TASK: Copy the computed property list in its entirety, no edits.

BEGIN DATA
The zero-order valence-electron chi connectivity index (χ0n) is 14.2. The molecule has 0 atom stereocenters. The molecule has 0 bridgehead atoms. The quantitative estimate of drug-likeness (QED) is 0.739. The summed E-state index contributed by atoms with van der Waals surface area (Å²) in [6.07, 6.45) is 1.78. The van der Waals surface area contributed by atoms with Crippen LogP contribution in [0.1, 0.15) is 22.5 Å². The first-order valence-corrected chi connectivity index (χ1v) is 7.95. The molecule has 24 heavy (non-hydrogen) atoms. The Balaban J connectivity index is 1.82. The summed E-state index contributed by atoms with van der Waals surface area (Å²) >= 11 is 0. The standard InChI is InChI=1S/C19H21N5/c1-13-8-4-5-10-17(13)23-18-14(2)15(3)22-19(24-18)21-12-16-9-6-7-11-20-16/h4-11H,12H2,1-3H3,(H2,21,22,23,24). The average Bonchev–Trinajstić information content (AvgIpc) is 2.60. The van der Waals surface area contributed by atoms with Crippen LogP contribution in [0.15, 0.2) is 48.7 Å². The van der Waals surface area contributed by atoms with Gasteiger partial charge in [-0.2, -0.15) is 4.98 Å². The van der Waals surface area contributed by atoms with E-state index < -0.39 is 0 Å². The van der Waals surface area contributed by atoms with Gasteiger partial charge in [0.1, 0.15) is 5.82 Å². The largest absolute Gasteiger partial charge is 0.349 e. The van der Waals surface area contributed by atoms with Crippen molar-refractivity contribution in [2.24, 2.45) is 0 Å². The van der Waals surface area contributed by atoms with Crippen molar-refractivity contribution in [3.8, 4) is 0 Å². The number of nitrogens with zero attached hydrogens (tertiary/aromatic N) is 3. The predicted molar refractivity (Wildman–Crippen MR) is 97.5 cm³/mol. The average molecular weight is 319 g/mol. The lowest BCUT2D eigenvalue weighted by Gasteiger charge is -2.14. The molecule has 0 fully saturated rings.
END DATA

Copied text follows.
The zero-order valence-electron chi connectivity index (χ0n) is 14.2. The molecule has 0 atom stereocenters. The molecule has 0 bridgehead atoms. The quantitative estimate of drug-likeness (QED) is 0.739. The summed E-state index contributed by atoms with van der Waals surface area (Å²) in [6.07, 6.45) is 1.78. The van der Waals surface area contributed by atoms with Crippen LogP contribution in [0.1, 0.15) is 22.5 Å². The first-order valence-corrected chi connectivity index (χ1v) is 7.95. The molecule has 24 heavy (non-hydrogen) atoms. The Balaban J connectivity index is 1.82. The summed E-state index contributed by atoms with van der Waals surface area (Å²) >= 11 is 0. The standard InChI is InChI=1S/C19H21N5/c1-13-8-4-5-10-17(13)23-18-14(2)15(3)22-19(24-18)21-12-16-9-6-7-11-20-16/h4-11H,12H2,1-3H3,(H2,21,22,23,24). The average Bonchev–Trinajstić information content (AvgIpc) is 2.60. The van der Waals surface area contributed by atoms with Crippen LogP contribution in [0.15, 0.2) is 48.7 Å². The van der Waals surface area contributed by atoms with Gasteiger partial charge in [-0.2, -0.15) is 4.98 Å². The van der Waals surface area contributed by atoms with E-state index < -0.39 is 0 Å². The van der Waals surface area contributed by atoms with Gasteiger partial charge in [0.1, 0.15) is 5.82 Å². The largest absolute Gasteiger partial charge is 0.349 e. The van der Waals surface area contributed by atoms with Crippen molar-refractivity contribution in [2.24, 2.45) is 0 Å². The van der Waals surface area contributed by atoms with Crippen molar-refractivity contribution in [3.8, 4) is 0 Å². The number of nitrogens with zero attached hydrogens (tertiary/aromatic N) is 3. The predicted molar refractivity (Wildman–Crippen MR) is 97.5 cm³/mol. The average molecular weight is 319 g/mol. The lowest BCUT2D eigenvalue weighted by Gasteiger charge is -2.14. The molecule has 0 fully saturated rings.